adjutant general, I'm the senior emergency management official 
for Connecticut. I exercise this authority through the 
Connecticut Office of Emergency Management.
    Connecticut, along with 26 other States, has the Office of 
Emergency Management organized within the Military Department. 
The OEM serves as the principal liaison and coordinator to the 
Federal Emergency Management Agency known as FEMA.
    In our State, we divide the State into five emergency 
management regions. Each regional office has a relationship and 
serves as the principal liaison and coordinates to the cities 
and towns within those areas.
    The Military Department currently develops unified 
emergency operation plans for a number of potential 
emergencies. We maintain and implement plans for nuclear 
preparedness, safety, natural and manmade disasters and civil 
disturbance.
    In recognition of the uniqueness of each State, I offer my 
comments as specific to the State of Connecticut. In 
Connecticut, emergency response continues--contingencies mirror 
the Federal response plan and most State agencies have a role 
in this particular plan.
    The Governor's role is clearly outlined in both the U.S. 
Constitution and the Connecticut general statutes. The Governor 
expects and appreciates the efforts of the Federal Government 
in preserving the welfare of our citizens and the 
infrastructure of our communities. He is also aware of the 
evolving threat of domestic terrorism and weapons of mass 
destruction that now face our country.
    Ultimately, during the emergencies, the Governor is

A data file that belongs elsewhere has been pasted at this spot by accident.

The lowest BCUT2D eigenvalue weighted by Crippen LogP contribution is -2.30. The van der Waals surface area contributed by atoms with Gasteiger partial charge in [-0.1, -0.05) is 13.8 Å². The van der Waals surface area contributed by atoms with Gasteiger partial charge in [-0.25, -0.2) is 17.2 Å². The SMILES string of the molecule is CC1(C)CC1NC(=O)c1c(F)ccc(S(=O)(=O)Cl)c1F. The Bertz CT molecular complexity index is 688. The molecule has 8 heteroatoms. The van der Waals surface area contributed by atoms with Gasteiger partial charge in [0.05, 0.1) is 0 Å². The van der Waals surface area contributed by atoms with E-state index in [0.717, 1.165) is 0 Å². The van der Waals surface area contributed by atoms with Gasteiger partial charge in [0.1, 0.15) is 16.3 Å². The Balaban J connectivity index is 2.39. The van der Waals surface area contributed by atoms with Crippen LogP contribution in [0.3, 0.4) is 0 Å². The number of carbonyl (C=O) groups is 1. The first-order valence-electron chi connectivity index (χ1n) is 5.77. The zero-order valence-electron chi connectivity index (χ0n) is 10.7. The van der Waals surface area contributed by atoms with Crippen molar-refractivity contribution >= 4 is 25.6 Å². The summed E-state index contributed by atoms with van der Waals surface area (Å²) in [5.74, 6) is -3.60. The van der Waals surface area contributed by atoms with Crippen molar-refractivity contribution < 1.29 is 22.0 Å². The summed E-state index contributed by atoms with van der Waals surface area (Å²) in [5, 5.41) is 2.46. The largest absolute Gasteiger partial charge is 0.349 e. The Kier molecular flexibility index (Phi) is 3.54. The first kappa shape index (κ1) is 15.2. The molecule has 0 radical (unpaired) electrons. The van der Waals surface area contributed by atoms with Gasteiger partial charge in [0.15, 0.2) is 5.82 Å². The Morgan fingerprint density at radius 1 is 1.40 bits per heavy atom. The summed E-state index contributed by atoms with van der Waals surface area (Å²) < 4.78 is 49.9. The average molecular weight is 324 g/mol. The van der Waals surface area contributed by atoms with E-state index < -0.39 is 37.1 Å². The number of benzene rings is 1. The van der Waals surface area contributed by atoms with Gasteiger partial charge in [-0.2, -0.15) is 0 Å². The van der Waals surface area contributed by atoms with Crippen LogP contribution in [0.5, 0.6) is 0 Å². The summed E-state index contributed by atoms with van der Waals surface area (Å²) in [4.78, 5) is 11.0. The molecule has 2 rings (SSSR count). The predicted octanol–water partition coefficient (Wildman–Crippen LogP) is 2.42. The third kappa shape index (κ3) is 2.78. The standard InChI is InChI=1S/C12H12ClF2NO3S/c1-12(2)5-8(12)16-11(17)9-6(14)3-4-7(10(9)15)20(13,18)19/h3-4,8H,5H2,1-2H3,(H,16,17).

responsible for the restoration of normalcy to the citizens of 
his State.
    Before I begin my remarks on the status of domestic 
preparedness, I must commend Congressman Shays and the National 
Security Subcommittee for taking the time to come into the 
field and hear from those who are truly at the forefront of 
this battle. We thank you for this.
    It is my hope that the exercise the Connecticut Military 
Department and the city of Bridgeport designed and conducted 
will help focus the need to get critical resources to the 
local, State and first responders.
    We learned clearly from the Park City terrorism exercise 
that there is insufficient detection, decontamination, 
communications and personal protection equipment on the front 
lines.
    Additionally, first responders in the local and State 
agencies lack access to full training and exercise resources. 
Without the State and Federal financial assistance of the 
Connecticut Office of Emergency Management, this exercise would 
not have been possible. All exercise participants unanimously 
agreed that more exercises are sorely needed. And it is my 
commitment to design and execute as many as possible within our 
current limited resources.